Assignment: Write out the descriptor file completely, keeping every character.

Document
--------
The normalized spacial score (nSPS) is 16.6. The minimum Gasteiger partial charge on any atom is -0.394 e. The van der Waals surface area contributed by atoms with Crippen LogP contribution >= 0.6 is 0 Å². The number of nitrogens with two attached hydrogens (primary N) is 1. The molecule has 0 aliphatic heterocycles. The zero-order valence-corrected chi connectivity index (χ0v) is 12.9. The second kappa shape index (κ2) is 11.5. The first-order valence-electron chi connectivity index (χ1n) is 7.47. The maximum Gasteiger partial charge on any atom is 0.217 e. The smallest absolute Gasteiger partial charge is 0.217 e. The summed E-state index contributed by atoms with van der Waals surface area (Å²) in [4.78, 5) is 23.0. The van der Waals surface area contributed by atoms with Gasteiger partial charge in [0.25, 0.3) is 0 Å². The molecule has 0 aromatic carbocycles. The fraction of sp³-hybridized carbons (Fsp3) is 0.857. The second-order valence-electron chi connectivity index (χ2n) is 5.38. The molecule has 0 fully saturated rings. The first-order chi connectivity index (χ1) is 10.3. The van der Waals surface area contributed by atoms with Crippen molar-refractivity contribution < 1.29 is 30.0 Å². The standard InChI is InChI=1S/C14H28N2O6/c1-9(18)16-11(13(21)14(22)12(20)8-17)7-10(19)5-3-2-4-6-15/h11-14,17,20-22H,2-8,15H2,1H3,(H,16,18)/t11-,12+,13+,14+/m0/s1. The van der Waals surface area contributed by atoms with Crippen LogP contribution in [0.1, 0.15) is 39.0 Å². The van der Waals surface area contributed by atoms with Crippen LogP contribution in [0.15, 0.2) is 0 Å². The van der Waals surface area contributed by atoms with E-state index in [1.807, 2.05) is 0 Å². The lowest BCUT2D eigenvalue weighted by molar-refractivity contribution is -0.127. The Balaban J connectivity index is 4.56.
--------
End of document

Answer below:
The normalized spacial score (nSPS) is 16.6. The minimum Gasteiger partial charge on any atom is -0.394 e. The van der Waals surface area contributed by atoms with Crippen LogP contribution >= 0.6 is 0 Å². The number of nitrogens with two attached hydrogens (primary N) is 1. The molecule has 0 aliphatic heterocycles. The zero-order valence-corrected chi connectivity index (χ0v) is 12.9. The second kappa shape index (κ2) is 11.5. The first-order valence-electron chi connectivity index (χ1n) is 7.47. The maximum Gasteiger partial charge on any atom is 0.217 e. The smallest absolute Gasteiger partial charge is 0.217 e. The summed E-state index contributed by atoms with van der Waals surface area (Å²) in [4.78, 5) is 23.0. The van der Waals surface area contributed by atoms with Gasteiger partial charge in [0.25, 0.3) is 0 Å². The molecule has 0 aromatic carbocycles. The fraction of sp³-hybridized carbons (Fsp3) is 0.857. The second-order valence-electron chi connectivity index (χ2n) is 5.38. The molecule has 0 fully saturated rings. The first-order chi connectivity index (χ1) is 10.3. The van der Waals surface area contributed by atoms with Crippen molar-refractivity contribution < 1.29 is 30.0 Å². The standard InChI is InChI=1S/C14H28N2O6/c1-9(18)16-11(13(21)14(22)12(20)8-17)7-10(19)5-3-2-4-6-15/h11-14,17,20-22H,2-8,15H2,1H3,(H,16,18)/t11-,12+,13+,14+/m0/s1. The van der Waals surface area contributed by atoms with Crippen LogP contribution in [0.1, 0.15) is 39.0 Å². The van der Waals surface area contributed by atoms with Crippen LogP contribution in [0.15, 0.2) is 0 Å². The van der Waals surface area contributed by atoms with E-state index in [1.807, 2.05) is 0 Å². The lowest BCUT2D eigenvalue weighted by molar-refractivity contribution is -0.127. The Balaban J connectivity index is 4.56.